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In June I began a series on the paradoxes of spiritual care:

1. An expert who assumes they are there to learn (July)
2. A professional who benefits from the relationship (August)
3. Someone who gets ‘jobs done’ whilst putting relationships first (Sept)
4. The person who brings hope by being present to despair (Oct)

This is the last of the series, The one who is fully participating and saying the least. Thank you for your feedback along the way, it’s been great to hear about the conversations and reflections that have been prompted by these newsletters.

One of the strengths of spiritual care is that it can come in many forms. In our final paradox, we are turning our attention to conversation-based spiritual care. What does a spiritual care conversation look like? It has many markers, one of which is that the listener is highly engaged.

When you think about ‘participating’ in a conversation, what do you picture? If we are joining in a conversation with friends or colleagues, chances are there is a lot of talking on both sides, and if you weren’t saying much it might be a sign that you were uncomfortable or distracted.

In a spiritual care conversation the focus is to enable the person or group you are with to feel deeply heard. It may be to support them in their own process of discernment, celebration, mourning or to get in touch with their spiritual resources. To enable this, intentional spiritual care requires that you are fully present to the person you are with, and that you are listening to understand the spiritual heart of the conversation you are in.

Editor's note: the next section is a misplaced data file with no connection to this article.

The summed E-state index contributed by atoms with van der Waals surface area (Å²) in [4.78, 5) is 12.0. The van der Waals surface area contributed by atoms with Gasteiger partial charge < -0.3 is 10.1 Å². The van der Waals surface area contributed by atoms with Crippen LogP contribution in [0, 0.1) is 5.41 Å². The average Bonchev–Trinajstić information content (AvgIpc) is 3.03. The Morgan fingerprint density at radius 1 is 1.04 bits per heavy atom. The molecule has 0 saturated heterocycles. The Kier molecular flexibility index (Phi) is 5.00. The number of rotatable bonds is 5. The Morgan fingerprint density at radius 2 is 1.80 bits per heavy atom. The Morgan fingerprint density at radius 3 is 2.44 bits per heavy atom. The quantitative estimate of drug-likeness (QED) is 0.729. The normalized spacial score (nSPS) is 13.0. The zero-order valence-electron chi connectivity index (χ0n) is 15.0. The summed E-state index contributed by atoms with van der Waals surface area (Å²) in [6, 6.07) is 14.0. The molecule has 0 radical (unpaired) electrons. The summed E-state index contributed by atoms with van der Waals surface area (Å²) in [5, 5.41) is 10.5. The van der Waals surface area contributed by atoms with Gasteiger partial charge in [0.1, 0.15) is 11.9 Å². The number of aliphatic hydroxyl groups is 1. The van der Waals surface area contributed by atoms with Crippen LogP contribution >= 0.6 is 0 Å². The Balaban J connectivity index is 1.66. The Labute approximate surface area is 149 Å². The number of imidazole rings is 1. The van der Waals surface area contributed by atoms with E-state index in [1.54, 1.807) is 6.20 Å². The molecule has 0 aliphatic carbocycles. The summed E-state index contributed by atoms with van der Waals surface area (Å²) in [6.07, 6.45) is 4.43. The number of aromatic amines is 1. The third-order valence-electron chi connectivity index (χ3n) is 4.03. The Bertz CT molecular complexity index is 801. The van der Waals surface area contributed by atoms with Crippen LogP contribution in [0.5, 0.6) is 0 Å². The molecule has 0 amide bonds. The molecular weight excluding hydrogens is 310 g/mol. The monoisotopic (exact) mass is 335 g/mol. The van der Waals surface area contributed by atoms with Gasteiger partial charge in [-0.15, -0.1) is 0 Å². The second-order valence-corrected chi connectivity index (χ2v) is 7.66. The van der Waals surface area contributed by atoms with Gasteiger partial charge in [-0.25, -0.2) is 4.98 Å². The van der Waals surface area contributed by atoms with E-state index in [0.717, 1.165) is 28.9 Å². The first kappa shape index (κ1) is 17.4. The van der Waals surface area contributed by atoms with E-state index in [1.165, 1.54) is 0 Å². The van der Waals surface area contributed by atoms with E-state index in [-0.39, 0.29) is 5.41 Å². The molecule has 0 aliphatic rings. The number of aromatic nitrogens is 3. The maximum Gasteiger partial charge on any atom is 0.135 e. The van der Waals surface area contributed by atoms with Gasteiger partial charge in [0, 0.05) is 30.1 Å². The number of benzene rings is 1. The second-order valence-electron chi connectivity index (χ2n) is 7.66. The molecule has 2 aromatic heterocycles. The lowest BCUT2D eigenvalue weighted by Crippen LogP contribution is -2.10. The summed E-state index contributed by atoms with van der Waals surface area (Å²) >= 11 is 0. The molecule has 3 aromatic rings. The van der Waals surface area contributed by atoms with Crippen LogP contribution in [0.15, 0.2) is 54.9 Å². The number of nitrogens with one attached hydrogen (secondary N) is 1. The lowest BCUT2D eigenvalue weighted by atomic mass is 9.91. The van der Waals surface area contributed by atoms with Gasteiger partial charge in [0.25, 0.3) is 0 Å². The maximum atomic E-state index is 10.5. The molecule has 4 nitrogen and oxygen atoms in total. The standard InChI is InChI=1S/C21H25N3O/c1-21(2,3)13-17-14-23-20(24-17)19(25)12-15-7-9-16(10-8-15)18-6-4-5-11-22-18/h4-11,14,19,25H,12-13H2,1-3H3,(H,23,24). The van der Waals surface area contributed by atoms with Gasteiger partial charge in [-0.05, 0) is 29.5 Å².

It means listening for the other person’s values, their bedrock convictions, their sense of self and their sources of hope. If they have a faith, it means inviting them to connect with their deepest beliefs in the light of what they are sharing.

You might like to try a little exercise that is used a lot in spiritual care development programs. After you have sat with someone and offered spiritual support, write down, line by line, as much as you can remember from the conversation. It’s painstaking work, and you won’t get it exactly ‘right’ in terms of precise wording. Don’t let that stop you. After you have done this, sit back and look at how much you said, and how much the other person said.

Be honest with yourself. If there are large chunks of text for you and small chunks of text for the other person, ask yourself how well you were really listening and how much you were leaping in to problem solving mode, or filling uncomfortable gaps with your voice.

Reflect on your participation in the conversation – were you fully present? Quite often, in doing this process, we realise that in our attempt to offer spiritual care, we have in fact not stopped to really hear but instead filled the space with our own longing to be of help.

Thank you for your commitment to flourishing in later life. We look forward to working with you in 2018.

Until next time,
Ilsa Hampton